- Directors should take an active role in challenging and scrutinising the disclosure process. They should stress-test the information they receive with the disclosure committee (if there is one) and with the heads of the relevant business units. Directors should not simply ‘rubber stamp’ disclosures.
- The company should seek the advice of legal, accounting and financial advisers to assist with the preparation of disclosures. These advisers should be given appropriate access to information and personnel from the company to allow them to properly prepare and appraise the company’s disclosures. Directors should nevertheless independently satisfy themselves of the adequacy of the disclosures they are approving, rather than relying entirely on the company’s external advisers.
- Existing disclosures should be kept under constant review, and consideration should be given to the need for ad hoc disclosures or a supplementary prospectus to be published if there is a material change in the company’s circumstances which may render existing disclosures untrue, misleading or incomplete. Particular care should be taken where existing disclosures relate to matters where the potential impact on the company’s prospects is likely to change over time, such as ongoing litigation or regulatory investigations.
- The scope and adequacy of any existing directors’ and officer’s (D&O) insurance should be assessed to ensure that the company’s directors are sufficiently protected against any liability relating to their role in the disclosure process.
- In the context of an IPO, consideration should be given to obtaining bespoke public offering of securities insurance (POSI), as directors’ liability under s90 FSMA will often not be covered by standard D&O policies.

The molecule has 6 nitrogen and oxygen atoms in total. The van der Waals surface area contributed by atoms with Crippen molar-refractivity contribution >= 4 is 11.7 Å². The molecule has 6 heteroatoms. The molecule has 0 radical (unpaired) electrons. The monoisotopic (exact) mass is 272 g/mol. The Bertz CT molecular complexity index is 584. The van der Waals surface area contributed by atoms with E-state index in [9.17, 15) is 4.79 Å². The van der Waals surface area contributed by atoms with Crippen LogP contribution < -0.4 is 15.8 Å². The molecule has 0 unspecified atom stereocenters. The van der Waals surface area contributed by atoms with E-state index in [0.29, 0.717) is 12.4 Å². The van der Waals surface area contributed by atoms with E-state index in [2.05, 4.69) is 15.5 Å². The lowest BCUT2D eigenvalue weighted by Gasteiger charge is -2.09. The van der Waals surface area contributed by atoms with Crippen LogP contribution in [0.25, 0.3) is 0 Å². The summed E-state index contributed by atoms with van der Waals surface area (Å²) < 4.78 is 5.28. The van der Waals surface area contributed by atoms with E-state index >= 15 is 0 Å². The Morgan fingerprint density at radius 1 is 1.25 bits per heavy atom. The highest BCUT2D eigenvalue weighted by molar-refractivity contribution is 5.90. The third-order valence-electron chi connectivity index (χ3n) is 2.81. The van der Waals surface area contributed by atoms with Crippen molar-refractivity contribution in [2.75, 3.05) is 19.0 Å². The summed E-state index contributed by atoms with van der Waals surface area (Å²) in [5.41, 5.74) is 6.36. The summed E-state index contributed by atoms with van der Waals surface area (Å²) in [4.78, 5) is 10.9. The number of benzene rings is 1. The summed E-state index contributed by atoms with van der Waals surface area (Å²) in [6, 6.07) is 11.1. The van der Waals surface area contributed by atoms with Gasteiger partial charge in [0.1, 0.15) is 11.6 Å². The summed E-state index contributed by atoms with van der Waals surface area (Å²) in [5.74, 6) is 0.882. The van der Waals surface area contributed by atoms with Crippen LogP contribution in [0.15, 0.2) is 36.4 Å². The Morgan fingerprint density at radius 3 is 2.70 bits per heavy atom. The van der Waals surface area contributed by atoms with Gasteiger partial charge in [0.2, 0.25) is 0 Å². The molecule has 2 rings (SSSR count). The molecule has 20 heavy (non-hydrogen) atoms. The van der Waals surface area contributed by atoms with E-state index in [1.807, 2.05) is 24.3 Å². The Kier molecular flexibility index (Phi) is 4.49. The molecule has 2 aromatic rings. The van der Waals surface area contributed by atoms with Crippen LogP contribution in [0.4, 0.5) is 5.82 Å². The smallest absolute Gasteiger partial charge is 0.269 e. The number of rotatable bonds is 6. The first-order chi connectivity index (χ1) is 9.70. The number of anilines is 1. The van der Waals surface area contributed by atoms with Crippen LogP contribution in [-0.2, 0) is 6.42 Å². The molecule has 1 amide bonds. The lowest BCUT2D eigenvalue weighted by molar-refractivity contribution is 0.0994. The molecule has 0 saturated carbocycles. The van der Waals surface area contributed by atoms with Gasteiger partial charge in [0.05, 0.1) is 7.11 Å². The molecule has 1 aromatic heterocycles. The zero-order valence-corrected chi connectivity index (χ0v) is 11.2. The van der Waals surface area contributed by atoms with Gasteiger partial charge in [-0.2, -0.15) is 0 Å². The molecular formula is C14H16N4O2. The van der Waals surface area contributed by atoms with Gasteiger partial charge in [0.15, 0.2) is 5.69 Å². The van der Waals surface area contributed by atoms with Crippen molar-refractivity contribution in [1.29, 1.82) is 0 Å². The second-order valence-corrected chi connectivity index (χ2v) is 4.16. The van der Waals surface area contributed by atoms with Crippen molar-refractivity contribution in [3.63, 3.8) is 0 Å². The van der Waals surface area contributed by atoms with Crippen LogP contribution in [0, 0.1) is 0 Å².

As more of these claims progress through the English courts, and a body of precedent starts to emerge, we anticipate that the momentum behind the UK securities litigation market will continue to grow, paving the way for more shareholder class actions in the future. This could be mirrored across Europe, Asia and Australia.
As for the UK, how the courts approach the important questions of statutory interpretation in these early cases will largely determine the direction of the UK securities litigation market, and how far we continue to accelerate towards the global trend of US-style shareholder actions.
Clifford Chance and securities litigation
Clifford Chance is at the forefront of this developing market and we are uniquely placed to guide issuers through the evolving landscape of UK securities litigation. As well as extensive experience in the UK, our US litigation practice has over 30 years of experience of US class actions – and so we are able to leverage that expertise in order to anticipate the direction of travel in this expanding global industry.